Magazine Review: Quilts And More

I’m not sure why, but I’ve been getting progressively less-inspired by the quilts in Quiltmaker magazine lately. I’m still subscribed, but I’m just getting less out of it than I was a few years ago – maybe I’ve matured as a quilter since then? Who knows.

Cover of Quilts And More magazine
Anyway, I was looking for some light reading in, of all places, the grocery store a few weeks ago, when this magazine jumped out at me from the magazine rack. It’s produced by Better Homes and Gardens, and I’m not sure it’s a “real” magazine – with regularly-published issues and so forth. It might be some kind of irregular one-off, like their “home storage” magazine that comes out twice a year or some such (and which I’ve also gotten sucked into at least once).

It immediately caught my eye because of the eye-popping color on the front cover (and the feature quilt is even cooler than it first appears, see below). And the advertised “T-shirt quilt” drew my attention because I have a huge box of old T-shirts that someday I intend to do something with; the finished quilt they showed wasn’t particularly inspiring, but they included some useful instructions on stabilizing the jersey fabric before you cut and sew it. There are a few additional cool things that I noticed:

  • There are a lot of projects in this issue! They’re not kidding about 32 projects.
  • Very few of the projects are full-sized bed quilts. This is in stark contrast to Quiltmaker, which might feature a few smaller wall quilts, and maybe one not-quilt project per issue. Most of the projects in here are much smaller and more manageable, including things like table runners, and some cute purses.
  • The instructions are fairly comprehensive, including several sections at the end that deal with tricky topics, like binding and applique.
  • Patterns (like for applique pieces) are included on separate fold-out sheets, which can be pulled out and unfolded. This strikes me as a better system than Quiltmaker’s, which prints the patterns on the regular pages, forcing you to make photocopies to avoid cutting up the magazine.

In particular, two projects really leapt out at me: the cover quilt (click for a larger version):
Polka Dots quilt
Because I love bright colors and scrappy quilts. I think the designer made some poor choices in a few places (using a too-colorful print as a “background” fabric in one place) but in general I think it’s really clever and fun.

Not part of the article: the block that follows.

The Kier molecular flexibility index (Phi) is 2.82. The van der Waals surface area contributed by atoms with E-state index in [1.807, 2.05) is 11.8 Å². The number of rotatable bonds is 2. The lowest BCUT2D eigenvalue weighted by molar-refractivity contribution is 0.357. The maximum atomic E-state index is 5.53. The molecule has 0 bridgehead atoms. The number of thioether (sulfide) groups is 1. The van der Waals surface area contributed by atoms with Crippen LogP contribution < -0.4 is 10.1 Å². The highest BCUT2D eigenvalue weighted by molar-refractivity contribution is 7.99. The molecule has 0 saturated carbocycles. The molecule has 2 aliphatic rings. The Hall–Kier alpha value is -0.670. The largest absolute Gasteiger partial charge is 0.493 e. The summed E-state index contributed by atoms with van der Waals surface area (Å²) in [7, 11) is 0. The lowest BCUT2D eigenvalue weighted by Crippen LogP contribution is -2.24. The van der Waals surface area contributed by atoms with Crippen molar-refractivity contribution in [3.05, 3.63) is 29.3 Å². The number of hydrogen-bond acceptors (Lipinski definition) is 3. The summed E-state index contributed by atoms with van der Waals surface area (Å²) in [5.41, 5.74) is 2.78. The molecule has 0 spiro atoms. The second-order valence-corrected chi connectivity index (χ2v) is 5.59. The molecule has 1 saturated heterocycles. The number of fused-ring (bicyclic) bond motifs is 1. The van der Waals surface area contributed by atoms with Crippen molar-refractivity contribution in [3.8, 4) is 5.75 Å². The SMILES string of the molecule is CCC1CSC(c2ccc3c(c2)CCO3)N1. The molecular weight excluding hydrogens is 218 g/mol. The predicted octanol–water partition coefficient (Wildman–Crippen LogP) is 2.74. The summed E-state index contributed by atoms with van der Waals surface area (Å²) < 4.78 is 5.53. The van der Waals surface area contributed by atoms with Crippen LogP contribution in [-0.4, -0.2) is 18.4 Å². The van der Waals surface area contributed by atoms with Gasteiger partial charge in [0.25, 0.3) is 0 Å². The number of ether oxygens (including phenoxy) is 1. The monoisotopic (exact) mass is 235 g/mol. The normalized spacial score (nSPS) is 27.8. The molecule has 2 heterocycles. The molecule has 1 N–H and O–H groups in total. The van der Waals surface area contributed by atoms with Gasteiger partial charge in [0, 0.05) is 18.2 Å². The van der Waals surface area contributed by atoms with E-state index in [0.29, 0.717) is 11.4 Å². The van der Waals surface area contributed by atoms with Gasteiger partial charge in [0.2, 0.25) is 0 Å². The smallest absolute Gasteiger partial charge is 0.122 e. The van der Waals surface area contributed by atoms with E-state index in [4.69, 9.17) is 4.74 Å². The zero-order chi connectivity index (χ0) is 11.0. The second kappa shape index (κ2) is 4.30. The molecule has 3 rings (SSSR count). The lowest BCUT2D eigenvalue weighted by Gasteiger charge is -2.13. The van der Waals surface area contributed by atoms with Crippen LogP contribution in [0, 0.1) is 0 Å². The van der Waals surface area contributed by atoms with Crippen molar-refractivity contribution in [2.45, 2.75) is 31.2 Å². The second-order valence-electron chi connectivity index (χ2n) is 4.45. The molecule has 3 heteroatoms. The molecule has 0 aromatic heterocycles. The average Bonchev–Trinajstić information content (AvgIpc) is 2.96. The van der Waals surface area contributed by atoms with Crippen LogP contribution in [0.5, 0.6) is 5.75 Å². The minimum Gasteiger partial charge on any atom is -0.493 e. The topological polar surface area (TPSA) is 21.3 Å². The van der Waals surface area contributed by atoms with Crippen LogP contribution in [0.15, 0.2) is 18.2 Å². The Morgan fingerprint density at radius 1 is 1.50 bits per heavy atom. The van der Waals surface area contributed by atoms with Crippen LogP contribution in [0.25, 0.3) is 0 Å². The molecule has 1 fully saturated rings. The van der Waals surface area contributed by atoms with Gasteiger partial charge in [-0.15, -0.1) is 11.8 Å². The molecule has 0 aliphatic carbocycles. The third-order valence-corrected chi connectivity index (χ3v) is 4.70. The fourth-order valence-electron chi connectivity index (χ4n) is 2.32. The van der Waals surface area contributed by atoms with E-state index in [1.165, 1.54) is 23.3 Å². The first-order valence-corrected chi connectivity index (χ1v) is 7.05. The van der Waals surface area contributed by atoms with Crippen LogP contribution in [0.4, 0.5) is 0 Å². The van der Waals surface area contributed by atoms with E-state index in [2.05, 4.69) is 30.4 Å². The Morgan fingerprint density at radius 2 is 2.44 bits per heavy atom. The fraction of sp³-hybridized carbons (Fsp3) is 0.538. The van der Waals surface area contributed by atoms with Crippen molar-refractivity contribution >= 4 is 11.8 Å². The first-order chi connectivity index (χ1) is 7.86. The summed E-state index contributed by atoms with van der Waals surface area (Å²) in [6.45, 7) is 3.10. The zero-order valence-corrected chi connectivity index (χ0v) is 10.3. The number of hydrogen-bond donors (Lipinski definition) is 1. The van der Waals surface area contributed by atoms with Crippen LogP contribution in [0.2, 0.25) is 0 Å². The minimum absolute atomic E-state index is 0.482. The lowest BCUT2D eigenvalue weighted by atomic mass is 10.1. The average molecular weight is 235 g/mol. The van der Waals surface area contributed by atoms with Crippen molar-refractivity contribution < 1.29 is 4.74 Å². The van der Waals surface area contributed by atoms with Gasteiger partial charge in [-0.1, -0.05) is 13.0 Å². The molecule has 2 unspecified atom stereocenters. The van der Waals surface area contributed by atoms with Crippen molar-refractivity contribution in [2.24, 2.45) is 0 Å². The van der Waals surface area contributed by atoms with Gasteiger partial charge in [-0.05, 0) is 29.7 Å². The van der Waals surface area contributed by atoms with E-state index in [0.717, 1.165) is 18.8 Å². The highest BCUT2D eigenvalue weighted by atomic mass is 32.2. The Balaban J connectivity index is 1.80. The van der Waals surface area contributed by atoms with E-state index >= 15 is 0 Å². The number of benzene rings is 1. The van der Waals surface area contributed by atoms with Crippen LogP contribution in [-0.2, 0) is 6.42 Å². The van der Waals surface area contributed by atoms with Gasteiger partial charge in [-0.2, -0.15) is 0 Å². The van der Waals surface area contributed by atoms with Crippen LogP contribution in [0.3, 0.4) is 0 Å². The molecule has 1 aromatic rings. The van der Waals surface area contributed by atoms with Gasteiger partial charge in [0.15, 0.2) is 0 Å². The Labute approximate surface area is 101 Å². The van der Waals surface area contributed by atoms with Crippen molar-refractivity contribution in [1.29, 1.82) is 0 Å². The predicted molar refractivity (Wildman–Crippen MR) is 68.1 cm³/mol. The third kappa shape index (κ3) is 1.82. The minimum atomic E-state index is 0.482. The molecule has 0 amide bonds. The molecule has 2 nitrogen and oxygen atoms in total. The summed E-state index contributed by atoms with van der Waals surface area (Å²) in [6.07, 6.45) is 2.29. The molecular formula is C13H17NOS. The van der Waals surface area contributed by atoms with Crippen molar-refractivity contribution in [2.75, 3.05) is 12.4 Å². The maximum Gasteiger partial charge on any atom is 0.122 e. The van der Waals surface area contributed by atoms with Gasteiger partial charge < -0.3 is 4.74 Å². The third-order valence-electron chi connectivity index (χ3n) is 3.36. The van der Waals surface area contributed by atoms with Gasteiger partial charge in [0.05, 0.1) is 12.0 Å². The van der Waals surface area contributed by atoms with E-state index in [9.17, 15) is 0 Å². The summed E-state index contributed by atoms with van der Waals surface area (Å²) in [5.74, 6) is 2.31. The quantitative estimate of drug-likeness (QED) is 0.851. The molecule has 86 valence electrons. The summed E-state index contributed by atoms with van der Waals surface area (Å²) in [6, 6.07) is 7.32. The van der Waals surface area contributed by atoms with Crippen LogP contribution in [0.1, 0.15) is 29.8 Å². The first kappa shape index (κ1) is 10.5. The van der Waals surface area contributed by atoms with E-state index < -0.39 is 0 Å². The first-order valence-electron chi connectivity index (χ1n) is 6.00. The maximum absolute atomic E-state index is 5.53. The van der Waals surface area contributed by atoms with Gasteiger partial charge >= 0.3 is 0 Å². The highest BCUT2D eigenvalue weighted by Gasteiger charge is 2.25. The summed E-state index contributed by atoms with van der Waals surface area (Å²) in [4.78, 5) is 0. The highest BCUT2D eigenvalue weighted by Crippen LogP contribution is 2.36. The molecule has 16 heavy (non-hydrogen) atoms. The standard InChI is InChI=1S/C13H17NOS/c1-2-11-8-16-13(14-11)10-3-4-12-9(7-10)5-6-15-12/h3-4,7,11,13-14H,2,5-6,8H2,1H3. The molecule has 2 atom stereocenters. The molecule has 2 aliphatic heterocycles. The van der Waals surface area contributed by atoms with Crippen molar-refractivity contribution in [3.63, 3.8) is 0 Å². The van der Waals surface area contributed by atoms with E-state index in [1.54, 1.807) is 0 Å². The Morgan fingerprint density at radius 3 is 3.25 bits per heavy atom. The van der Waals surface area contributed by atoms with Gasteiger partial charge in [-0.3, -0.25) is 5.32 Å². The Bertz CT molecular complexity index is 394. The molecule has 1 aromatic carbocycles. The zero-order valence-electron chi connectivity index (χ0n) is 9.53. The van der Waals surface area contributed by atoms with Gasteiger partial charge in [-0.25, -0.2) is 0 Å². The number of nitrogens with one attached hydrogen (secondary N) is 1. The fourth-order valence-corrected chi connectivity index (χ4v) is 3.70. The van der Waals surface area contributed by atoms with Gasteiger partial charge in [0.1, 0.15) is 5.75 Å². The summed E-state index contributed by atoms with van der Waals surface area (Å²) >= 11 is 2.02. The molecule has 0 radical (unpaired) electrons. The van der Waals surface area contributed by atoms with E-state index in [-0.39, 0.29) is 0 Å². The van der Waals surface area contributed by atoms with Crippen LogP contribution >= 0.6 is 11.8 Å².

And this Kaleidoscope pattern:
Kaleidoscope wall quilt
Which I think could be much cooler with different color placements, in order to emphasize some of the secondary patterns. Plus, they included piecing instructions for this block that don’t involve partial seams!

So anyway, I got a lot out of this magazine. I’ll definitely be keeping it on the shelf next to my Quiltmakers, but I don’t think it’ll replace them, nor will I look into subscribing. I’ll also happily loan it to any Crackpots who are curious!

One Response to “Magazine Review: Quilts And More”

  1. Marty says:

    I have subscribed to Quilting Arts Magazine. It has the most gorgeous photos. The quilts (or almost quilts) are quite artsy rather than traditional. Its primary emphasis is articles about techniques and artists instead of patterns. There seems to be quite a bit of information about fabric embellishments (beads, paints, manipulation).

    Another magazine I find interesting is Belle Armoire, which is about various kinds of wearable art. Somewhat far-out clothing and polymer clay seem to be the main features. I’m not sure I’d subscribe, but I have had lots of fun drooling over the ones I got on eBay.

    My favorite quilting magazine is Quilter’s Newsletter Magazine. The featured quilts seem to be a little more complex than those in Quiltmaker (not that I’ve made any…), and it has articles about the history of quilting, types of quilting, and quilters in addition to patterns.

    Our library has an excellent collection of quilting books, and many of those move in and out of our house at regular intervals. If I were quilting instead of reading, I might make a dent in my stash.

Leave a Reply

You must be logged in to post a comment.